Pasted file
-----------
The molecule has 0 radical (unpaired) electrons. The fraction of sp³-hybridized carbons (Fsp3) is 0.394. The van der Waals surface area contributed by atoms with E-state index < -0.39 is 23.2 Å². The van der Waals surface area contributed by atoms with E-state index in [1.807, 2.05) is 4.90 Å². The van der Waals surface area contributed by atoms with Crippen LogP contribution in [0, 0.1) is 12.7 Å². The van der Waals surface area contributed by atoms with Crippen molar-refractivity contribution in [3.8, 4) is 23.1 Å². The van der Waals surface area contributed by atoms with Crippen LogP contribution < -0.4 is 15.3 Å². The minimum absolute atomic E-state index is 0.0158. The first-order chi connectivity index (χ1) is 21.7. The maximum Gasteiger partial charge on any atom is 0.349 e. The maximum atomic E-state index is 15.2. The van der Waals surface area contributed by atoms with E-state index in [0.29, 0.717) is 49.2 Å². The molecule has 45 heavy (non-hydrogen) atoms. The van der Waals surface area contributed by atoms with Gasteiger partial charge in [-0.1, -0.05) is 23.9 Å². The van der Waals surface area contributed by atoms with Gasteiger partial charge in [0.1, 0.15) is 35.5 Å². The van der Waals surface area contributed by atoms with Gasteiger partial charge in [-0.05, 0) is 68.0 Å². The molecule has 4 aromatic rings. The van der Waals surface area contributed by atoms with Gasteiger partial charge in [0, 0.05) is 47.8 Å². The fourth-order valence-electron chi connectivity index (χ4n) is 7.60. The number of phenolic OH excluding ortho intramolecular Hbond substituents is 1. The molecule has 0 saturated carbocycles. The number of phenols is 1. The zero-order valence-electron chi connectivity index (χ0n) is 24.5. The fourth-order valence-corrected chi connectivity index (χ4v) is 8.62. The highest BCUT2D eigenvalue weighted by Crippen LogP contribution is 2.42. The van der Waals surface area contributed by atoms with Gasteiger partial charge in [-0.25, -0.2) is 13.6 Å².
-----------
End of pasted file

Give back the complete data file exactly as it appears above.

The molecule has 0 radical (unpaired) electrons. The fraction of sp³-hybridized carbons (Fsp3) is 0.394. The van der Waals surface area contributed by atoms with E-state index < -0.39 is 23.2 Å². The van der Waals surface area contributed by atoms with E-state index in [1.807, 2.05) is 4.90 Å². The van der Waals surface area contributed by atoms with Crippen LogP contribution in [0, 0.1) is 12.7 Å². The van der Waals surface area contributed by atoms with Crippen molar-refractivity contribution in [3.8, 4) is 23.1 Å². The van der Waals surface area contributed by atoms with Crippen LogP contribution < -0.4 is 15.3 Å². The minimum absolute atomic E-state index is 0.0158. The first-order chi connectivity index (χ1) is 21.7. The maximum Gasteiger partial charge on any atom is 0.349 e. The maximum atomic E-state index is 15.2. The van der Waals surface area contributed by atoms with E-state index in [0.29, 0.717) is 49.2 Å². The molecule has 45 heavy (non-hydrogen) atoms. The van der Waals surface area contributed by atoms with Gasteiger partial charge in [-0.1, -0.05) is 23.9 Å². The van der Waals surface area contributed by atoms with Gasteiger partial charge in [0.1, 0.15) is 35.5 Å². The van der Waals surface area contributed by atoms with Gasteiger partial charge in [-0.05, 0) is 68.0 Å². The molecule has 4 aromatic rings. The van der Waals surface area contributed by atoms with Gasteiger partial charge in [0, 0.05) is 47.8 Å². The fourth-order valence-electron chi connectivity index (χ4n) is 7.60. The number of phenolic OH excluding ortho intramolecular Hbond substituents is 1. The molecule has 0 saturated carbocycles. The number of phenols is 1. The zero-order valence-electron chi connectivity index (χ0n) is 24.5. The fourth-order valence-corrected chi connectivity index (χ4v) is 8.62. The highest BCUT2D eigenvalue weighted by Crippen LogP contribution is 2.42. The van der Waals surface area contributed by atoms with Gasteiger partial charge in [-0.25, -0.2) is 13.6 Å².